The cloud hosting revolution is underway, but there are still plenty of applications, services and business functions that need technologies that are not always well suited to cloud environments. This can present major challenges for businesses because it leaves them simultaneously providing governance for multiple cloud services while managing a traditional data center. In many instances, cloud sprawl emerges as a problem because IT leaders do not have the time they need to focus on overlooking cloud strategies effectively. Colocation hosting, especially when coupled with managed services, can ease this burden and position organizations to maximize the value of their cloud systems.
Using colocation to complement the cloud
Working with a cloud hosting provider that also offers colocation can enable organizations to take advantage of that vendor for multiple services that are tightly integrated and work well with one another. This not only eases the day-to-day operational challenges that many IT managers are facing, it also resolves many of the issues that some companies can have when using the cloud.
Colocation also pays dividends when an organization wants to move its data center entirely off-site, but is not prepared to put everything into the cloud.
For example, many organizations depending heavily on cloud computing run into trouble when employees use non-cloud applications in conjunction with databases or supporting services that are housed in the cloud. Sometimes, getting data to flow freely and naturally between cloud and non-cloud systems can prove incredibly challenging, especially when integration is necessary across multiple locations. In this instance, colocation can be used to house application servers that interact with cloud servers that are located in the same vendor data center. A colocation provider can often offer integration with cloud systems in such a setup, making it easier to get the most out of the cloud.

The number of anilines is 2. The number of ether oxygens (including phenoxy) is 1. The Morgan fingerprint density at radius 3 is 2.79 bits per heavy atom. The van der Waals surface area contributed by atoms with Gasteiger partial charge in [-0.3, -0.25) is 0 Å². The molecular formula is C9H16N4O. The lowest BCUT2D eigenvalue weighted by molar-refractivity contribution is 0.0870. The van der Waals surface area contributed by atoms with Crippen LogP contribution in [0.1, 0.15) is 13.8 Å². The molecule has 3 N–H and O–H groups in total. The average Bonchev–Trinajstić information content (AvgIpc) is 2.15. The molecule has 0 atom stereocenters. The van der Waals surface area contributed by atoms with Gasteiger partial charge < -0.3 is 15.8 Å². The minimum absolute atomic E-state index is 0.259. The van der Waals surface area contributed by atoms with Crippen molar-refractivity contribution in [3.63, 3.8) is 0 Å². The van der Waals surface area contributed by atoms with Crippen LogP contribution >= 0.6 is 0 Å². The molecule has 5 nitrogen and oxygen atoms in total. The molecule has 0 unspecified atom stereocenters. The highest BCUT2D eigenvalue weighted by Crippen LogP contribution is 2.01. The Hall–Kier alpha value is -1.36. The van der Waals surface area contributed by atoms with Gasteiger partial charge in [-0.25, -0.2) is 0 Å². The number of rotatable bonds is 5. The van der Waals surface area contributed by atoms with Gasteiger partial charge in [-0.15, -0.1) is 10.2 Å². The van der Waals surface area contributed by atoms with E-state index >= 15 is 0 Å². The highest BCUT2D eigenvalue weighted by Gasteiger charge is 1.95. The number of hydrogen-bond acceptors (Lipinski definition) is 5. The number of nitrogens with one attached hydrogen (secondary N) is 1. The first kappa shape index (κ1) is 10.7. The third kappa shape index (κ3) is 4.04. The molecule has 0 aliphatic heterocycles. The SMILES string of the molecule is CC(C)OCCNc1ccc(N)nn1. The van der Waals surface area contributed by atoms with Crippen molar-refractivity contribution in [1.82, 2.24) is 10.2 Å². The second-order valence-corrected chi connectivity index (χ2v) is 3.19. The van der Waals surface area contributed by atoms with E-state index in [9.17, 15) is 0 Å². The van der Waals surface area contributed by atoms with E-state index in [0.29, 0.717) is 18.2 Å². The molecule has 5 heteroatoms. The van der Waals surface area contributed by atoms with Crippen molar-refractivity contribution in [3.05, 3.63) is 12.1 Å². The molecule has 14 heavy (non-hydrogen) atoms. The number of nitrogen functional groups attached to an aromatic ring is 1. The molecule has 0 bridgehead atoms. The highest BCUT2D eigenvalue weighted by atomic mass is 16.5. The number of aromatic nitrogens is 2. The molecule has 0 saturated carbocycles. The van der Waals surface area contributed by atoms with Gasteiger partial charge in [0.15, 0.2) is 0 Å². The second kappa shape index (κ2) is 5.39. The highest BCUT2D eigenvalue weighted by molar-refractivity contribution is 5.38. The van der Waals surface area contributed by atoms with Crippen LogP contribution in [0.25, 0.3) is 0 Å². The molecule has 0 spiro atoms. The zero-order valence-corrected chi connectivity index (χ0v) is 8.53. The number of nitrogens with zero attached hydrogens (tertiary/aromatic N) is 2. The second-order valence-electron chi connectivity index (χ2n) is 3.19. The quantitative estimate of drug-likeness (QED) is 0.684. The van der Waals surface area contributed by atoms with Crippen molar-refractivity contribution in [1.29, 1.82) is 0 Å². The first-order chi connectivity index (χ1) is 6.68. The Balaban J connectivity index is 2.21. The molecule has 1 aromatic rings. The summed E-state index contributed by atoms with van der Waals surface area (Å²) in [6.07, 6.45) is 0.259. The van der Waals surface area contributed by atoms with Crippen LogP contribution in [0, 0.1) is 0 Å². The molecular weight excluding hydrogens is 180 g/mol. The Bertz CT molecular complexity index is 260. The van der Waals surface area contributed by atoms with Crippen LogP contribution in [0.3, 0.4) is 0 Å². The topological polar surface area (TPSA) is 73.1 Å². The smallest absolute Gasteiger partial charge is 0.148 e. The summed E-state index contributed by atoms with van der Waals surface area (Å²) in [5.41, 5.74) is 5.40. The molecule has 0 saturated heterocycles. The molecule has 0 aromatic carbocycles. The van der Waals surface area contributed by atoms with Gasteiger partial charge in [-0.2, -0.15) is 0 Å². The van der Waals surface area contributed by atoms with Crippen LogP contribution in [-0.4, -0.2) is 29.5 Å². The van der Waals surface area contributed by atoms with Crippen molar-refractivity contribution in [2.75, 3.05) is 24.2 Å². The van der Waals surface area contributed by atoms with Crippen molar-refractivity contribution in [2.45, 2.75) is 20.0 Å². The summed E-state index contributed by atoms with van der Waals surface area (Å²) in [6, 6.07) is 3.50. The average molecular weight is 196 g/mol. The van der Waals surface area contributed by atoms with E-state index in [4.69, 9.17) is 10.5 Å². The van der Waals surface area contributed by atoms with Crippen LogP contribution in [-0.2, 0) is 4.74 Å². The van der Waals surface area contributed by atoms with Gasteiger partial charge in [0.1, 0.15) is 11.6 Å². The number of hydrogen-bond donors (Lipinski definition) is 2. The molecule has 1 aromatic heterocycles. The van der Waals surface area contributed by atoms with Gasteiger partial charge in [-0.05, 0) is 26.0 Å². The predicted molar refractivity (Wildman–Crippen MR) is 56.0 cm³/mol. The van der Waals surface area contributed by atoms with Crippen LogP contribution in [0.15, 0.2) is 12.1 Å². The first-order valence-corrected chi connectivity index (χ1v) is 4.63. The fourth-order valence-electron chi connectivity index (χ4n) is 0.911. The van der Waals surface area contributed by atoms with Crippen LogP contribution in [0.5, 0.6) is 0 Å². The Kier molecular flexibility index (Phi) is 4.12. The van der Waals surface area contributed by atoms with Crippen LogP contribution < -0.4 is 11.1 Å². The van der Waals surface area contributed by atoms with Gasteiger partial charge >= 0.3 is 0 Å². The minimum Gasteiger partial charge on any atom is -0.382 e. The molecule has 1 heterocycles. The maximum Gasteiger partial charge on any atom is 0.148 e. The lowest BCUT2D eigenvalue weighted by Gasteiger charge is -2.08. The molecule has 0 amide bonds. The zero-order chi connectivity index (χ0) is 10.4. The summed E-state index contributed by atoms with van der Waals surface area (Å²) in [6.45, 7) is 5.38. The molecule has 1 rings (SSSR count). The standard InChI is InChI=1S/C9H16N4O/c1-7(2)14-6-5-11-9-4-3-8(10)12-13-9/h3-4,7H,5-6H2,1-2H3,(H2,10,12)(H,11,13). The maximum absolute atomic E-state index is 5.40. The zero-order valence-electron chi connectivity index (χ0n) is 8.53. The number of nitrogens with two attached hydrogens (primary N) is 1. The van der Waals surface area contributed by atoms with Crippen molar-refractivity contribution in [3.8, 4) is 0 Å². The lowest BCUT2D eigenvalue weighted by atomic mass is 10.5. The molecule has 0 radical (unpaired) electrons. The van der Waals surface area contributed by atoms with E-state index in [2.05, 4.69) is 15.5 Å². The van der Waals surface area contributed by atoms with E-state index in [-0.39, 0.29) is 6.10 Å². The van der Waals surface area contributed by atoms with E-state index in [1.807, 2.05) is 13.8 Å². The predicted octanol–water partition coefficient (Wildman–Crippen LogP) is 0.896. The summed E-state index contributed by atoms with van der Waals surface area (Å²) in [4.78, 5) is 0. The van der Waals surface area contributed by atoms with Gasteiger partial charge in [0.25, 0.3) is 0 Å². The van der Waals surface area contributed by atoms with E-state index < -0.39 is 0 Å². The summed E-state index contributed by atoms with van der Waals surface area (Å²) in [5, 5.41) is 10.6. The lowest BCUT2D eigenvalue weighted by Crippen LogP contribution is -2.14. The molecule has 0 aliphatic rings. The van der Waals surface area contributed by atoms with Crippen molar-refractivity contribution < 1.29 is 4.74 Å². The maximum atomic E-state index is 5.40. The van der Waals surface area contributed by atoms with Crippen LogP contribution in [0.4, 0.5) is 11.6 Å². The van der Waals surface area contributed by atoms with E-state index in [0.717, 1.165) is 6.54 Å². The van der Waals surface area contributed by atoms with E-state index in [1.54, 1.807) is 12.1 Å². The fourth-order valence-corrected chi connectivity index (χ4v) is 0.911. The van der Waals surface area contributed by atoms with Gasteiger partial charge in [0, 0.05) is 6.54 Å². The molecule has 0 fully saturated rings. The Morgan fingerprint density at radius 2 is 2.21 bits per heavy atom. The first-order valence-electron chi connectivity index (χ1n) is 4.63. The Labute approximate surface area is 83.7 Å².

Colocation also pays dividends when an organization wants to move its data center entirely off-site, but is not prepared to put everything into the cloud. Organizations can put as much into the cloud as they want, and have other systems hosted in the colocation portion of the vendor facility. IT managers play an incredibly important role in this setting, as they must handle the strategic distribution of resources across both cloud and colocation areas, but the end result is often an incredibly efficient data center configuration.
On its own, cloud computing has the potential to transform how many organizations manage their IT setup. However, getting the most out of the cloud often depends on using other services effectively, and colocation is among the solutions that can maximize the cloud’s value.